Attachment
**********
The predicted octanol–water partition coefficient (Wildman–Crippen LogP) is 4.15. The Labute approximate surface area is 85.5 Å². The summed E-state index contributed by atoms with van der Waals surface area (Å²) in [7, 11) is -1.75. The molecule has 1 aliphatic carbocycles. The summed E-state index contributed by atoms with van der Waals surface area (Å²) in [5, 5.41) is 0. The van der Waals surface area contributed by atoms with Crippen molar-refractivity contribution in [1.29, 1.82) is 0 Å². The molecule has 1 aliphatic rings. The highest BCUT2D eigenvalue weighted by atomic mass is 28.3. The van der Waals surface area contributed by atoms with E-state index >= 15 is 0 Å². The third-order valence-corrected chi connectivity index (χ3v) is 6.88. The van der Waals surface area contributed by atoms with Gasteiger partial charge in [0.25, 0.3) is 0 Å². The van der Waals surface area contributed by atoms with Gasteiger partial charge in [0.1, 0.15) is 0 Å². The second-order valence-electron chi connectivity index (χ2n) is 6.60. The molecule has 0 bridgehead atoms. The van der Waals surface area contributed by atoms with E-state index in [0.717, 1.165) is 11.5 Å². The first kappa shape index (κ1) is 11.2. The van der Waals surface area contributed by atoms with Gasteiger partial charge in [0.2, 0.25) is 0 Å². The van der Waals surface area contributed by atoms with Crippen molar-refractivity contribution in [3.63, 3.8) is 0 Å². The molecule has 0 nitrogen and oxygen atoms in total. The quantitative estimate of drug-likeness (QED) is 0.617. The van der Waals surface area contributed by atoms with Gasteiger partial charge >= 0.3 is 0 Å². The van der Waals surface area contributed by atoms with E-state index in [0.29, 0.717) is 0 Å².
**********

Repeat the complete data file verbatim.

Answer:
The predicted octanol–water partition coefficient (Wildman–Crippen LogP) is 4.15. The Labute approximate surface area is 85.5 Å². The summed E-state index contributed by atoms with van der Waals surface area (Å²) in [7, 11) is -1.75. The molecule has 1 aliphatic carbocycles. The summed E-state index contributed by atoms with van der Waals surface area (Å²) in [5, 5.41) is 0. The van der Waals surface area contributed by atoms with Crippen molar-refractivity contribution in [1.29, 1.82) is 0 Å². The molecule has 1 aliphatic rings. The highest BCUT2D eigenvalue weighted by atomic mass is 28.3. The van der Waals surface area contributed by atoms with E-state index >= 15 is 0 Å². The third-order valence-corrected chi connectivity index (χ3v) is 6.88. The van der Waals surface area contributed by atoms with Gasteiger partial charge in [0.25, 0.3) is 0 Å². The van der Waals surface area contributed by atoms with Gasteiger partial charge in [0.1, 0.15) is 0 Å². The second-order valence-electron chi connectivity index (χ2n) is 6.60. The molecule has 0 bridgehead atoms. The van der Waals surface area contributed by atoms with E-state index in [0.717, 1.165) is 11.5 Å². The first kappa shape index (κ1) is 11.2. The van der Waals surface area contributed by atoms with Gasteiger partial charge in [0.2, 0.25) is 0 Å². The van der Waals surface area contributed by atoms with Crippen molar-refractivity contribution in [3.63, 3.8) is 0 Å². The molecule has 0 nitrogen and oxygen atoms in total. The quantitative estimate of drug-likeness (QED) is 0.617. The van der Waals surface area contributed by atoms with Gasteiger partial charge >= 0.3 is 0 Å². The van der Waals surface area contributed by atoms with E-state index in [0.29, 0.717) is 0 Å².